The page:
In 2005, with a 6-week-old son and a 3-year-old daughter, Orlando mom Holly Lesnick kept a busy schedule packed with naptimes, feedings and playdates. You’d think launching a new business wouldn’t be a high priority for this new mom. But Holly’s kids, Aiden and Anna, were instrumental in her decision to launch Grow and Sing Studios in Orlando that year.

Holly had been going to a local Kindermusik studio where she fell in love with this research-based music-and-movement program for early learners. Understanding the connection between music and learning, Holly loved this program’s whole-child development approach.

So, Holly was thrilled when, in 2002, the studio owner offered her a position as a Kindermusik educator. Holly aced the training and taught for three years, finding joy in the weekly sessions that helped families bond over singing, dancing and playing musical instruments together.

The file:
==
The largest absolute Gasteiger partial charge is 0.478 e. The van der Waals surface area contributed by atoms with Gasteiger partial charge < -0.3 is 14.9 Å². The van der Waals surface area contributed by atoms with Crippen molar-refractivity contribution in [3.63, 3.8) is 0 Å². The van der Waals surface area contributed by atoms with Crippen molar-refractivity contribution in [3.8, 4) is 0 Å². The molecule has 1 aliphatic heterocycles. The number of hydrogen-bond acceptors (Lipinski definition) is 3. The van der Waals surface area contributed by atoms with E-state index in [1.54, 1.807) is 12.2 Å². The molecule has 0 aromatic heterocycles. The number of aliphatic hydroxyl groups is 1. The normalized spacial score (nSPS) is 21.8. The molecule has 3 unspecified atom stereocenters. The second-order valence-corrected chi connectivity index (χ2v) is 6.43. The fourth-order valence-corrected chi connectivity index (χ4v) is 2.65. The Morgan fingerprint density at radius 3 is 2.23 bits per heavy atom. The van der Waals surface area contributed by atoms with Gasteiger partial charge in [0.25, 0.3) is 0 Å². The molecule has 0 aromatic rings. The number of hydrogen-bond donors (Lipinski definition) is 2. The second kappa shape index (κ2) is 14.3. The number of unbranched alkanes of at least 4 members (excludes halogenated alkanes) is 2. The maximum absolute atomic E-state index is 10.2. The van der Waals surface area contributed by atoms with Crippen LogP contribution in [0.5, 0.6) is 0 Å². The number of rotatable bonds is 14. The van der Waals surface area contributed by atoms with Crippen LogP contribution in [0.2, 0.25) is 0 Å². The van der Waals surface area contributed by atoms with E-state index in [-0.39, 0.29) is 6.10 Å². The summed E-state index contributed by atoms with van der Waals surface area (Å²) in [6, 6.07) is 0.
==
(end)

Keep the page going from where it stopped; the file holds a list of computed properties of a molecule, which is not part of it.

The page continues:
But in 2005, the studio owner moved and closed up shop, which gave Holly the blues (these music puns are just too easy!). Instead of lamenting the loss of a great music program, Holly decided to fill the void by launching Grow & Sing Studios. “I selfishly started the company because I had nowhere else to take my kids,” explains Holly, an early childhood specialist with a degree in music therapy.

 “You’ve got to balance family, work and self. Self has to go into the equation”

Without the power of social media back then, Holly relied on word-of-mouth to get families jazzed about her new business. Initially, she offered two sold-out classes to 24 families. Her husband, Will, eventually came on board, along with four other licensed educators. Together, these traveling minstrels took Kindermusik to malls, churches and community groups throughout the area.

“We wanted to serve the community and go where the need was,” Holly says. This philosophy served her well, especially during the recession. When other brick-and-mortar shops were closing, her program grew because it wasn’t tied to a physical location.